Your Tuesday Briefing
Old rifts divide the first day of COP26
The opening day of a climate summit in Glasgow was heavy on dire warnings and light on substantive proposals as prime ministers and presidents met to discuss a warming world. Longstanding tensions emerged over who should bear responsibility for cutting emissions, while less-developed countries demanded more aid and swifter action from wealthier ones.
The aim of the summit is for countries to nudge each other into strengthening their own climate plans and keep warming limited to 1.5 degrees Celsius, so that the worst effects of climate change can be averted. “We are standing at an inflection point in world history,” President Biden said, calling climate change an “existential threat to human existence as we know it.”
Every corner of the world will feel the effects of global warming, but they will be most drastic for small island nations — particularly low-lying ones, like Fiji or Barbados, that could be swallowed whole by rising seas.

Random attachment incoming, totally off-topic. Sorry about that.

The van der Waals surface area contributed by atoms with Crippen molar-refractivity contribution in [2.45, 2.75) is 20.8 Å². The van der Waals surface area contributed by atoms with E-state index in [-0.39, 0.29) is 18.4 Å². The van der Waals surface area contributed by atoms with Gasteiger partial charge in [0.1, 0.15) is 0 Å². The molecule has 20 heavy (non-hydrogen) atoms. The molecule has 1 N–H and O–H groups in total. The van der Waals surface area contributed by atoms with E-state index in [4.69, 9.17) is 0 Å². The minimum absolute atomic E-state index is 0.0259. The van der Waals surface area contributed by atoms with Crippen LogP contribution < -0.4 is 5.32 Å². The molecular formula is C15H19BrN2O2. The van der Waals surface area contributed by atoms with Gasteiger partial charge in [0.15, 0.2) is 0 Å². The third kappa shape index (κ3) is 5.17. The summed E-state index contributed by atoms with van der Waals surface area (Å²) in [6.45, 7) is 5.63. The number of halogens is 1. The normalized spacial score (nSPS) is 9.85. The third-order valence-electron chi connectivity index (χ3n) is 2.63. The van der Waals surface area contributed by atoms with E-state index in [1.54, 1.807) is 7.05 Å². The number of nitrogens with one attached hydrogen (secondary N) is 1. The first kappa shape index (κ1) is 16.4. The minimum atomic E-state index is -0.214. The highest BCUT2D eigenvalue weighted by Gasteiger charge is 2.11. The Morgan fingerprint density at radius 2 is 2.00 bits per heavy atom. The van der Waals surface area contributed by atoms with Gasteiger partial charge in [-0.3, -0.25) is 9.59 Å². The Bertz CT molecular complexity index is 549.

Britain’s about-face: Once a leading polluter, the country is now trying to be a leader on using renewable energy. But experts question whether its commitment is sufficient, and whether it can persuade other nations to meet meaningful goals.
‘It seems like an irony’: Biden called for a dramatic reduction in the use of oil, gas and coal. But only days earlier, he was urging the world’s largest oil producers to pump more of the fossil fuels that are warming the planet.
Five million lives lost to Covid-19
The coronavirus is responsible for more than five million confirmed deaths around the world as of yesterday, according to data from Johns Hopkins University. Such a loss would wipe out almost the entire population of Barcelona, Spain, or most of the nation of New Zealand.
The real number of people lost to Covid-19 could be as high as twice the reported figure, experts say. Countries like India are unable to accurately record deaths from the virus, while researchers have questioned the veracity of data from other countries, like Russia.